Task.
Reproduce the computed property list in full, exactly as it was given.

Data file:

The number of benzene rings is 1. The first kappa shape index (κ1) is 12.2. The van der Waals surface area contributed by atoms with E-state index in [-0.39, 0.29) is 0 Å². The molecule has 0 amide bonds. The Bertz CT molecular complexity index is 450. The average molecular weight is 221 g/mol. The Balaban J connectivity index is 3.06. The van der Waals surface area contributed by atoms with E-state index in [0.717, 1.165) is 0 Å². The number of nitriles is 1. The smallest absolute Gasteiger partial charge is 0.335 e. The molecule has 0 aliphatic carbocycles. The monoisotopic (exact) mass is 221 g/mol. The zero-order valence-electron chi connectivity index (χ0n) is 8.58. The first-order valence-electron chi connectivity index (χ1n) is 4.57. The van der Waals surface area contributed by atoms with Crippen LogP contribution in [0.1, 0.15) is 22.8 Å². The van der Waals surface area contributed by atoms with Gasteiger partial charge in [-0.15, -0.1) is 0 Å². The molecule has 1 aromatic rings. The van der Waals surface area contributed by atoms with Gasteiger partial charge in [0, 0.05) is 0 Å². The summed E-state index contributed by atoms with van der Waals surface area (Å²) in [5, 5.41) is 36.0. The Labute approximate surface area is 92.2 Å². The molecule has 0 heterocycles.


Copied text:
The number of benzene rings is 1. The first kappa shape index (κ1) is 12.2. The van der Waals surface area contributed by atoms with E-state index in [-0.39, 0.29) is 0 Å². The molecule has 0 amide bonds. The Bertz CT molecular complexity index is 450. The average molecular weight is 221 g/mol. The Balaban J connectivity index is 3.06. The van der Waals surface area contributed by atoms with E-state index in [0.717, 1.165) is 0 Å². The number of nitriles is 1. The smallest absolute Gasteiger partial charge is 0.335 e. The molecule has 0 aliphatic carbocycles. The monoisotopic (exact) mass is 221 g/mol. The zero-order valence-electron chi connectivity index (χ0n) is 8.58. The first-order valence-electron chi connectivity index (χ1n) is 4.57. The van der Waals surface area contributed by atoms with Crippen LogP contribution in [0.1, 0.15) is 22.8 Å². The van der Waals surface area contributed by atoms with Gasteiger partial charge in [-0.15, -0.1) is 0 Å². The molecule has 1 aromatic rings. The van der Waals surface area contributed by atoms with Gasteiger partial charge in [0, 0.05) is 0 Å². The summed E-state index contributed by atoms with van der Waals surface area (Å²) in [5, 5.41) is 36.0. The Labute approximate surface area is 92.2 Å². The molecule has 0 heterocycles.